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The Data Are In…

… And Simon has qualified for physical therapy in the First Steps program. He had his assessment today, and I learned much about him from the fabulous therapist, Beth, who came to our house.

In some areas, I learned what I already knew. He’s on track linguistically, he’s very social, and his cognition is fine overall. He is, of course, quite late in his gross motor skills, operating where an average child of 9-11 months would.

Then there were two huge surprises. The first is that Simon’s gross motor delay is affecting his fine motor skills, which used to be ahead but are no longer. Simon can’t scribble the way he’d like to, and he struggles with squares in the shape sorter and sitting up posts in pegboard, all because his underdeveloped upper body isn’t providing the strength or agility he needs to rotate and balance objects.

The next big surprise was that Simon’s delayed locomotion has had an effect on his cognition. When Beth put a wash cloth on top of a ring, Simon knew to lift the cloth to get the ring. When she put a wash cloth on top of a ring and laid down a second cloth beside it, he knew which cloth to lift up to get the ring. But when she laid down the ring, covered it with a cloth and put a second cloth down beside it, and then reversed their positions, Simon consistently reached for the wrong cloth. Beth explained to me that this level of understanding only develops when a baby has been mobile for a certain amount of time-longer than Simon has been mobile.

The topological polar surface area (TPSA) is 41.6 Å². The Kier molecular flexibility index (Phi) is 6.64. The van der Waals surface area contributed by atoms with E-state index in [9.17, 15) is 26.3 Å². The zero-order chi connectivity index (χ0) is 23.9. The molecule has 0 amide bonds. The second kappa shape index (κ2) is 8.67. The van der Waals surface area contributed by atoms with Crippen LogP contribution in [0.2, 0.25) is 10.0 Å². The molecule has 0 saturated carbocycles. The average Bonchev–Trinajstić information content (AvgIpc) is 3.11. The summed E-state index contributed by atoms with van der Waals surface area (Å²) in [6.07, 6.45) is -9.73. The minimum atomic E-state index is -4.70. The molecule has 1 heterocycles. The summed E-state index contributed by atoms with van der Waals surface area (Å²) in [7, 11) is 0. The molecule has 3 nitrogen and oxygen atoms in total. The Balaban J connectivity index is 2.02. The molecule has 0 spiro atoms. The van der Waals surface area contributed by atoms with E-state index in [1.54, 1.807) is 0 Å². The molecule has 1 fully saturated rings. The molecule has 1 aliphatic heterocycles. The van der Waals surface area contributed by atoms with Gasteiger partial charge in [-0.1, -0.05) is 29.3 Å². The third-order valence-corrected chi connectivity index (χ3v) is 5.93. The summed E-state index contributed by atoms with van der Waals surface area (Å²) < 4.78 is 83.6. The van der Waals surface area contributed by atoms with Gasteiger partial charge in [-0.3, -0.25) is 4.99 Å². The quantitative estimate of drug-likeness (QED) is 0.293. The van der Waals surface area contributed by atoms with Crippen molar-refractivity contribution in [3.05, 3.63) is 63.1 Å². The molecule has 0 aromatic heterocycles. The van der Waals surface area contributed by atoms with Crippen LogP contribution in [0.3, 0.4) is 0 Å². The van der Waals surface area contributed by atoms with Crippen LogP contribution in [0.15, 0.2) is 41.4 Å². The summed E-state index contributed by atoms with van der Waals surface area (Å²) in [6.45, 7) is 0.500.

Beth pin-pointed several reasons for Simon’s delay:

  1. His reflux prevented us from giving him adequate tummy time, and the Back to Sleep campaign prevented him from getting comfortable in that position at times the reflux was better.
  2. His body shape is working against him. Simon is rather tall, which raises his center of gravity. He is lean, which also makes him less grounded. He had an ill-timed growth spurt just as he was getting mobile. And he has a large head, which throws off his balance completely. You could call these combined features a biomechanical storm of delay.
  3. Genetics are working against him. I was a butt-scooter and a late walker. Matt was always a bit uncoordinated (yes, more than me). Since butt-scooting delays bilaterial coordination and he wasn’t destined to be super-coordinated to begin with, he got hit from both sides.

Wrap all these together, and it’s really no wonder that he is delayed. So what do do? I will learn more when I have my IFSP meeting next week and therapy begins. (Thanks for the explanation, Beth! You were right.) Until then, I’ve been given a few tips:

  1. Move objects further apart so he has to get more adventurous in his cruising.
  2. Have him hold on to a stuffed animal or towel that I hold instead of my hands, so he’ll have to power himself more.
  3. Weigh down the push-toy he has so it moves slower on the hard-wood. The more he uses this toy, the better, as it encourages confidence and independence in walking.
  4. When Simon walks holding on to my hands, I should kneel down so his hands are at chest or waist height-not over his head.
  5. We should put him in wheelbarrow position regularly; when he’s strong enough he can then “walk” on his hands and develop better muscle tone.

At times like this, it’s hard not to engage in a bit of Monday morning quarterbacking. Should I have been firmer about tummy time? Should we have intervened earlier? Was I too cavalier or nonchalant about Simon’s delay? Beth mentioned that she would have liked to have tried Simon on a wedge for tummy time (she says bolsters do little good if any), and that she would not have been happy with his level of cruising (nearly non-existent) at fifteen months.

On the other hand, he’s happy, he’s social, he’s smart enough for now, he’s eager to develop, and Beth doesn’t think it will take long to catch him up. I hope she’s right. Simon’s preschool begins mid-August, giving us exactly three and a half months to get him where he needs to be.

Let’s roll!

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